Eventually, my mother and I wandered into the front parlor, and to my surprise, dining room chairs supported a casket at the end of the room. At about ten, I had only been to one or two funerals with my parents, but these were always formal church affairs. I understood very little about other customs and how a funeral might be anything other than a church service. Indeed, I had never been this close to a casket or a deceased person.
But here in the parlor was my great-great-uncle laid out in his casket with family members standing around paying respects as if he were standing there with us. Since I did not know my great-great-uncle, I could not contribute to any conversation. I can only remember moving to the far side of the room and standing quietly. Little did I know that my new experiences were just beginning. The rest of the day was filled with food and conversation as if it were a reunion, including the living and the dead.
Sitting Up with the Dead
Small towns have cultural differences, and I was about to learn one. Southern families had traditions and methods of dealing with death that may have been unique to the region. It is possible that in the late 1950s, there was no funeral home in town, or it could have just been one of those family traditions, but the men in the family sat up with the deceased through the night so he would not be alone.
My mother was a progressive woman who believed her children needed exposure to many things to broaden their knowledge of the world. She, of course, told her father that it was important that all the men in the family honor the deceased, and I, being ten years old, would be joining them in the vigil. I am sure I was dumbstruck at that age and probably in shock. But as the evening wore on, it was apparent that “the men” would progress to the ritual of “sitting up with the dead.”
The mourners thinned, and I was left alone with the men. Like so many men of the day, they all smoked, and the house began filling with familiar aromas accompanying my summer visits. My grandfather smoked unfiltered Lucky Strike cigarettes or rolled his cigarettes from Prince Albert pipe tobacco. My uncle always smoked a pipe and had a tin of Prince Albert in his overalls whenever I saw him. I was probably the only non-smoker of the six or eight men who stayed for the vigil.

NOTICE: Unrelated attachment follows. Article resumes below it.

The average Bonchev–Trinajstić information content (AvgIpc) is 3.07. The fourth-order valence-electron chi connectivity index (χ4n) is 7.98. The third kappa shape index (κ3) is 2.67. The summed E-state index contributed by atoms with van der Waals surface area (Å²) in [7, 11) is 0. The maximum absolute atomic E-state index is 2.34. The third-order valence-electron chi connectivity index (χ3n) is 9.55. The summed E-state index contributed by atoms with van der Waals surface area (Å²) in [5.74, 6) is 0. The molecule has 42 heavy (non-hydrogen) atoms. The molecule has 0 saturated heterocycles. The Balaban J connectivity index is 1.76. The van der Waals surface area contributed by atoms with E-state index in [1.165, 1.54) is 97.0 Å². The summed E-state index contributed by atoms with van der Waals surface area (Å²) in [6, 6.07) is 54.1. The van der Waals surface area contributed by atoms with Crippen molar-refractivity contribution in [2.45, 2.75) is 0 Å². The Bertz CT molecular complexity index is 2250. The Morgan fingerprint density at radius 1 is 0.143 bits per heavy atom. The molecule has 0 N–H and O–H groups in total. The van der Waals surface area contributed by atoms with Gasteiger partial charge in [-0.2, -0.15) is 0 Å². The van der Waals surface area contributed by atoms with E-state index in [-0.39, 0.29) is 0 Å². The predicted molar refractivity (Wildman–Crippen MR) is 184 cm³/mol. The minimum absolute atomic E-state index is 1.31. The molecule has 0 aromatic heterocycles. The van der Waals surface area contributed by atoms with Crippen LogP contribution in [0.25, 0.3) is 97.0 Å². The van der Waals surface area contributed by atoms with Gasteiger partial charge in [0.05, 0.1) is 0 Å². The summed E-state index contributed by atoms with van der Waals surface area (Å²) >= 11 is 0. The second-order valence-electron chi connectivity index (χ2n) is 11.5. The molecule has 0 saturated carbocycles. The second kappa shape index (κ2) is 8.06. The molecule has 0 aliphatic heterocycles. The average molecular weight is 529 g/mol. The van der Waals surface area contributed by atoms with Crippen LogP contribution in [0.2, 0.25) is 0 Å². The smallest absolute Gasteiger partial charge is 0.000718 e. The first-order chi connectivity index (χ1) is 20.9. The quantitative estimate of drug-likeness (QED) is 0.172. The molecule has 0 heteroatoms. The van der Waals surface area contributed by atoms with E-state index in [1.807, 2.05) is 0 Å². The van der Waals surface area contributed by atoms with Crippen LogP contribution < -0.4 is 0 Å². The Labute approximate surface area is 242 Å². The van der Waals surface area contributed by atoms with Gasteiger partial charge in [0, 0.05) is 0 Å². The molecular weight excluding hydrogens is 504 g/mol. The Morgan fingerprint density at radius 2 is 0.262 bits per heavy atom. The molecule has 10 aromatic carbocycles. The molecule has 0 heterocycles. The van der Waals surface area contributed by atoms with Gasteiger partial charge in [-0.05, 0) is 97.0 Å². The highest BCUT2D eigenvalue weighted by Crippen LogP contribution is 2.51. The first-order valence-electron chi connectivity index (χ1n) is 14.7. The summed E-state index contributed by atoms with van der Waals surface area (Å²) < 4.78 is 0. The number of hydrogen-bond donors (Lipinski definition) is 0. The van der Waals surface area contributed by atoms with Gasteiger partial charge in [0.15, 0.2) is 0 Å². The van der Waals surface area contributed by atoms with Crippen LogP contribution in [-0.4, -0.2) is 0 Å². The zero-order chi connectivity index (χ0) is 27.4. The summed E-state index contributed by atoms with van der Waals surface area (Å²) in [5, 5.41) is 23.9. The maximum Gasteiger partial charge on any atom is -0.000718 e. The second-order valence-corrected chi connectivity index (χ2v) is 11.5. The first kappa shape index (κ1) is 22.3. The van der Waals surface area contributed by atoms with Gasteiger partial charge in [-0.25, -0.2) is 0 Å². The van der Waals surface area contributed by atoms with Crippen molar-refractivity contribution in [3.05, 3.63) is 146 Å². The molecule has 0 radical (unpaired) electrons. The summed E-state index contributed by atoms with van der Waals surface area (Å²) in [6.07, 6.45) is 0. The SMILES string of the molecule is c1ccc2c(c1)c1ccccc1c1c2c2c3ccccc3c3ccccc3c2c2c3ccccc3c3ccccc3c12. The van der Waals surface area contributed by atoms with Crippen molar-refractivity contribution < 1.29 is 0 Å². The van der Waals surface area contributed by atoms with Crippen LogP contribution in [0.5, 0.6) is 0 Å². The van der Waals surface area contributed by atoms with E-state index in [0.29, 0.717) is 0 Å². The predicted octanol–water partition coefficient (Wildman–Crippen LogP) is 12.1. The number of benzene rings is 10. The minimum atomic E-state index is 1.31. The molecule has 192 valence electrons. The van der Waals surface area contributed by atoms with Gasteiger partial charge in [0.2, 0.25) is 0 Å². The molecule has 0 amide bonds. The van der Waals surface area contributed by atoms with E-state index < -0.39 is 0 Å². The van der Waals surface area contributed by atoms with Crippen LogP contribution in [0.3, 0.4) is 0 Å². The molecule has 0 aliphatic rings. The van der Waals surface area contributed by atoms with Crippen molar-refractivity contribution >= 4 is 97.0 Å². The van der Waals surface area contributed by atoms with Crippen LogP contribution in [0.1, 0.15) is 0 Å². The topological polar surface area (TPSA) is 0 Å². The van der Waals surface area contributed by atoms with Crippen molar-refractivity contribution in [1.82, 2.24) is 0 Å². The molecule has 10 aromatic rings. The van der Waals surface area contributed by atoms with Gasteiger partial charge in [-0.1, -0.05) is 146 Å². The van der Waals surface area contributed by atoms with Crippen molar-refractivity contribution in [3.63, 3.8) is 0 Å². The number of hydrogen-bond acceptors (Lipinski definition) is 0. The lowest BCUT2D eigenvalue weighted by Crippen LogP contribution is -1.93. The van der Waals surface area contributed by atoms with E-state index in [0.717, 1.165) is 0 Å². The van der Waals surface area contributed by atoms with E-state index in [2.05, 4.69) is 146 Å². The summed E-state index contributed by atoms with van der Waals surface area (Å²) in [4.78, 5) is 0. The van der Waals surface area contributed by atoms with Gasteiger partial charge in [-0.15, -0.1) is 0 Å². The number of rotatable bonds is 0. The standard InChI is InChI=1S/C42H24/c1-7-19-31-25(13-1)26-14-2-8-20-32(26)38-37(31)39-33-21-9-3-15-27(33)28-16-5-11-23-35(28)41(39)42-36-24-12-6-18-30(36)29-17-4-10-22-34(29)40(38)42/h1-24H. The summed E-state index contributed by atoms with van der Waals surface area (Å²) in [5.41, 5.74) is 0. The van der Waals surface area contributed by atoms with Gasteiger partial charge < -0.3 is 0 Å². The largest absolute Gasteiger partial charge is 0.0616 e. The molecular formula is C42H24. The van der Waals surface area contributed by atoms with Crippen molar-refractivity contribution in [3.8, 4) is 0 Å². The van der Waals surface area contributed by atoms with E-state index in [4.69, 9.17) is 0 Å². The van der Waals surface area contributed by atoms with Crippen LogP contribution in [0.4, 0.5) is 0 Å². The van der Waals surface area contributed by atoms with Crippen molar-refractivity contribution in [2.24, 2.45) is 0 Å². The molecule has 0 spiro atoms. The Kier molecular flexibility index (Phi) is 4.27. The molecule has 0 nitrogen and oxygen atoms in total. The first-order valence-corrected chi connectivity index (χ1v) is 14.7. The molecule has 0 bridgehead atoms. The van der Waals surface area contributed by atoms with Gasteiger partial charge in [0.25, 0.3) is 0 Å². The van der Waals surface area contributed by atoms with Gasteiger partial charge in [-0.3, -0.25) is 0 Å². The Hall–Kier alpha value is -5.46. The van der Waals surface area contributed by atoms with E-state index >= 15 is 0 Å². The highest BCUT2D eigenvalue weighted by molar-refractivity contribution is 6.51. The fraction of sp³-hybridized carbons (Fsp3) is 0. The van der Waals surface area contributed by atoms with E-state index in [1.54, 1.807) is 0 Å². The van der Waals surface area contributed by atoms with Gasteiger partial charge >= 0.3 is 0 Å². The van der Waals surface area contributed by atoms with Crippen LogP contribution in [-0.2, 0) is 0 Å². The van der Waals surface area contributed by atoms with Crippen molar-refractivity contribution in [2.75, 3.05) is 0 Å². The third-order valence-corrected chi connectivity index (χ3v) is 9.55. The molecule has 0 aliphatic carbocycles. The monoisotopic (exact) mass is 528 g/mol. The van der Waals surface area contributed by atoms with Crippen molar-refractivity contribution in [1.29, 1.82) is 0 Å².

I remember the conversation starting with good memories of the deceased and then progressing to humorous stories about his life. Memories fade, but I am sure after hours, the conversation probably drifted off into the day’s events. I only remember being awakened by my grandfather the next morning after drifting off during the night. During the day, we went to the Methodist Church for a memorial service and then to the graveyard for the burial. My great-great-uncle was never left alone.
A Time-Honored Tradition
I have read that the tradition of “Sitting Up with the Dead” is primarily an Appalachian custom, but it seems broader in practice. It could be one of comfort or tradition, as in this case, but in earlier times, it could also be an assurance that the deceased was dead.
Today, we sanitize death so that children have few memories of relatives and their passing. People gather for more formal funerals, but the dead are left to themselves in funeral homes, awaiting a burial service. Some of this disassociation comes from health concerns, the mobility of our population, some from a move toward secularism, and some from broken families.
Whatever the cause, when we stopped “sitting up with the dead,” we broke a little link in the family chain. Connections are essential while we are on this earth and vital as we leave. You do not need to be religious to understand the importance of association and accompaniment during difficult times. This is a memory that is indelibly etched in my mind. My parents, grandparents, and granduncle had a deep connection from memories like this. It is just a brief chapter in a book of memories of the intersection of all our lives and one the children of today are missing.